Jennifer Wilson appeared in Dixon of Dock Green and Softly, Softly. Now aged 61, she lives in Bexhill-on-Sea with her actor husband Brian Peck.

“The thing which threw Jean and I together on the set was that we were both older than the rest of the cast and were more experienced actors. My mother and I didn’t see a lot of each other and although Jean didn’t step into that role, she did give me lots of good advice and would clalm me down if I got cross and upset about something. Even after 30 years, I am still rushing madly around and she is still saying “Wait, think.” Jean and I had some fantastic times filming The Brothers.After we finished at 10pm, we would go for a few drinks and review the scenes we had just done. We were great ones for a tipple – and still are. Jean likes whisky and I prefer vodka. We would sit and have a giggle and a chat. Jean and I went on holiday once to Gozo, but I had to break off in the middle to go to Gothenburg. When my husband Brian and I got back to Gozo, we discovered that Willy Brandt, the German Chancellor,was staying in a villa nearby and that he had invited us for a drink. We were sitting in a room in the villa and we all got a bit tight and I sat on his lap and flirted like mad. He’d just resigned over a spy scandal and I said: “You poor thing,that nasty spy,” and everyone fell about laughing. Willy suddenly said: “Come on,I’m putting you to bed.” We were all aghast at that, especially my husband,but once we’d left the room together I made sure I left Willy by the pool. The next morning, Jean had to go back to the UK early and she saw Willy at the airport inspecting some troops. He gave her a huge wink and that was that – we never saw him again.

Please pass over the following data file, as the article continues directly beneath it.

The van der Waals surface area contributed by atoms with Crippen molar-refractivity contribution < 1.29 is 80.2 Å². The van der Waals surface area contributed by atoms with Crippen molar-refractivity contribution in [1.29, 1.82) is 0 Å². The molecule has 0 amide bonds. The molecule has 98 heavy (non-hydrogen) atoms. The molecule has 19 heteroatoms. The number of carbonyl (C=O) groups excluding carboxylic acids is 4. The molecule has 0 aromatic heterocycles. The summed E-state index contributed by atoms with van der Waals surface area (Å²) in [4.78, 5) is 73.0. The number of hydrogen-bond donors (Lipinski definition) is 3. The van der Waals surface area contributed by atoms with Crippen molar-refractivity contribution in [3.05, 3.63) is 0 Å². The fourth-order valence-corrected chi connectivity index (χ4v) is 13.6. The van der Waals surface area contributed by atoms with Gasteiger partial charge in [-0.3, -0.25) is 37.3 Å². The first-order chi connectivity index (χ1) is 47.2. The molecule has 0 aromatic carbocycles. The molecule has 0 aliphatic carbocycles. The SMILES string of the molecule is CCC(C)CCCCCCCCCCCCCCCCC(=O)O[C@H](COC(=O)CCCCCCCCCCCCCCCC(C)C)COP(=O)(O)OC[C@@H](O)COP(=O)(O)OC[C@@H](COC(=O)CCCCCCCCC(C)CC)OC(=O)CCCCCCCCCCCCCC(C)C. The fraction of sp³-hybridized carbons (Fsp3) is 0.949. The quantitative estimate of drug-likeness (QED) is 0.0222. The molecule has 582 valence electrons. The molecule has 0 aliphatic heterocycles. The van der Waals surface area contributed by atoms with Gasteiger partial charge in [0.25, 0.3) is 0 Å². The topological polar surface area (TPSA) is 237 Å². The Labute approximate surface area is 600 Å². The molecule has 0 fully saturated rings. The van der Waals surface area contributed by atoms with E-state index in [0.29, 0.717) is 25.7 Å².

The great thing about Jean is her very dry sense of humour. She is a tough old bird, too. Once, when we were in Sweden, her car was nearly tipped over by some fans, but she didn’t panic. They were amazing times. We visited Israelat the height of the PLO campaign and the police were terrified that they would take a pop at us. We had to have armed guards. One of my most enduring memories of Jean was when we were in a studio in Stockholmand we were so exhausted we put our coats down on a concrete floor and fell asleep with people walking over us. After all these years as friends we have a kind of telepathy – I might be thinking of her and she will call me that minute. We are both letter writers and when I was in France Jean was terribly good at keeping me up to date with all the industry gossip. When I came back to live here at Christmas and took up acting again, Jean encouraged and supported me all the way. I love her very much – she has been a part of my life for a long time.The Brothers was such an extraordinary experience that we didn’t want to let it go when it finished. Our relationship was like a marriage, we worked at it. I do worry about her.I worry that she is 91 now and she has made it clear that she wouldn’t want to spend her last years fighting an illness and that’s when it hit me – I have to face up to the fact that my dear friend won’t be here forever.”

Thanks go to the Potteries Prydonians - Steve Worman and Paul Wood - for their help, Ron Brunwin for supplying artwork and Garry Jones for being a regular stalwart of the news section.
Extra special thanks go to the mighty Colin Baker himself for casting his mind back and helping catalogue his career.